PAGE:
Discrediting local bodies

Daily: The News
Date: 29.07.11

Flexibility and tolerance constituting democracy are a life line for the federation based on
diverse ethnic and linguistic units. In the post-independence period, introduction of a
unitary kind of system of government debilitated Pakistan democratically and endangered
its unity. Hardly did one understand that in decentralisation was hidden the strength of
federation.

In fact, decentralisation is still elusive. In this post-provincial autonomy phase, a question
needs to be addressed: is a province entitled to practise centralisation and deny devolution
of authority and finances to the local level?

In the 18th Amendment, Clause 1 of Article 270-AA repeals the Local Government
Ordinance (LGO) of 2001. The Ordinance came into force by Legal Framework Order
(LFO) which was the Chief Executive Order No. 24 of 2002.  Further, while Clause 6 of
Article 270-AA validates provincial autonomy by omitting the Concurrent Legislative List
(CLL), the Amendment also introduces Article 140-A to the Constitution. Interestingly,
however, Clause 1 of Article 140-A is a ditto copy of Article 140-A mentioned in the LGO
issued by General Pervaiz Musharraf in 2001.

Clause 1 of Article 140-A enjoins on each province to “establish a local government
system,” and not to re-introduce the archaic commissionerate system. Secondly, the clause
makes it mandatory on provinces to “devolve political, administrative and financial
responsibility and authority to the elected representatives of the local government,” and not
to centralize authority at the provincial level. In effect, Clause 1 of Article 140-A (in both its
pre- and post-Amendment forms) makes establishment of the local government system a
provincial subject. Clause 2 of Article 140-A (new insertion under the 18th Amendment),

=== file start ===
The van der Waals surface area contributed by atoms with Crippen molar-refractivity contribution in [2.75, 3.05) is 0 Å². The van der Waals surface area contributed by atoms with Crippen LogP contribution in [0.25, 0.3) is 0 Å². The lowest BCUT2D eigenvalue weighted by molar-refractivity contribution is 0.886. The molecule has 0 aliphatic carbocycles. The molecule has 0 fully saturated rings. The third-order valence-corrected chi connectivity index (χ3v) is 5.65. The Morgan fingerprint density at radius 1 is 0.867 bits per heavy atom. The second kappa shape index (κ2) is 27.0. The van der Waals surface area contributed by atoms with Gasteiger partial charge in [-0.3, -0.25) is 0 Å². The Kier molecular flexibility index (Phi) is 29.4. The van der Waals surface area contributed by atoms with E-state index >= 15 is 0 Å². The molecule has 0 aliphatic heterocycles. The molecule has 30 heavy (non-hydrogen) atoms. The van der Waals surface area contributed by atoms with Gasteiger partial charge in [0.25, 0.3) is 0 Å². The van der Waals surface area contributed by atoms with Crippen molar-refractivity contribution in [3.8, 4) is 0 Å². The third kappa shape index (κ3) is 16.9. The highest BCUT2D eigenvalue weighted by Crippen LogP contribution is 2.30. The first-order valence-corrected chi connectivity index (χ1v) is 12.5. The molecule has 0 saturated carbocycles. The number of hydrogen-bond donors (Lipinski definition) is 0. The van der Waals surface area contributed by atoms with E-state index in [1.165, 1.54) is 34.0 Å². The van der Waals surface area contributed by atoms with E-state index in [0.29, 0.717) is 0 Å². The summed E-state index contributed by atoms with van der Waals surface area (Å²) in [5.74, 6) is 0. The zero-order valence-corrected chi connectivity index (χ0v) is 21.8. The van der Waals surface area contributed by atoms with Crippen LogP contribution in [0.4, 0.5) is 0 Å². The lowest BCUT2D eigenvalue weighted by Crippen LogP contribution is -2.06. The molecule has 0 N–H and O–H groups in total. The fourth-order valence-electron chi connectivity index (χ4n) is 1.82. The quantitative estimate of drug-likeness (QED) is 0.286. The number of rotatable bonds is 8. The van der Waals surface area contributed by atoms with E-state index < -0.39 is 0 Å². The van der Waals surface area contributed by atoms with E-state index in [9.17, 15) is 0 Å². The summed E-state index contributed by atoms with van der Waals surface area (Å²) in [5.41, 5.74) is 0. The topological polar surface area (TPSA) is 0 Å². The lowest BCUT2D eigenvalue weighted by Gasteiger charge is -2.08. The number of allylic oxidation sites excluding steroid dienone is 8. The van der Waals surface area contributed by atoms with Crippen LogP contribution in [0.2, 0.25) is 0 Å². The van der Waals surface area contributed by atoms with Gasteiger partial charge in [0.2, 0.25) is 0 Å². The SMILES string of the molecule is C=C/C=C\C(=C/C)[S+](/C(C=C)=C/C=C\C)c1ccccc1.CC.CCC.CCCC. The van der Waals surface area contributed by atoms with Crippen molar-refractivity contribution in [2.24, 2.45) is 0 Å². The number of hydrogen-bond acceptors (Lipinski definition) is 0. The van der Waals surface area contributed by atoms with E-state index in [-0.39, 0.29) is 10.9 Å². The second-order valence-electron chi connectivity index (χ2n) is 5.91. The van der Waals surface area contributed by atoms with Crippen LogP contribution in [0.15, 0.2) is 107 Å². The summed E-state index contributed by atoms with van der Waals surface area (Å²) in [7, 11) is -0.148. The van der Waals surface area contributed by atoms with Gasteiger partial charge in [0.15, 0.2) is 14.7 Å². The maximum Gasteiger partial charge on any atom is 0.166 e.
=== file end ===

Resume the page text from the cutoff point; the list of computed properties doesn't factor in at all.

however, empowers the Election Commission of Pakistan, which is a federal body, to hold
elections to the local governments in provinces.

What is missing in Clause 1 of Article 140-A is the word ‘legislate’. If this word had been
inserted before the word ‘establish’, interpretation of the Article would have been easier as
‘each province would be empowered to legislate and establish the local government
system.’ Existence of the word ‘establish’ alone in the said Article invites a controversy
whether to ‘establish’ also means to ‘legislate’ or not. During the Musharraf era, it was the
National Reconstruction Bureau (NRB) which proposed the design of the local government
system later on established by provinces. Further, the LGO issued by General Musharraf
was re-enacted by provinces to give the local government system devised by the NRB a
legal cover. That was how the word ‘establish’ in the said Article got justified.

The local bodies elections, due by September 2009, did not take place. In April 2010,
parliament passed the 18th Amendment and, in July 2010, the incumbent government
dissolved the NRB. Now, there is available no exact blueprint for the local government
system to be established in provinces. Secondly, the centre is not enacting any law or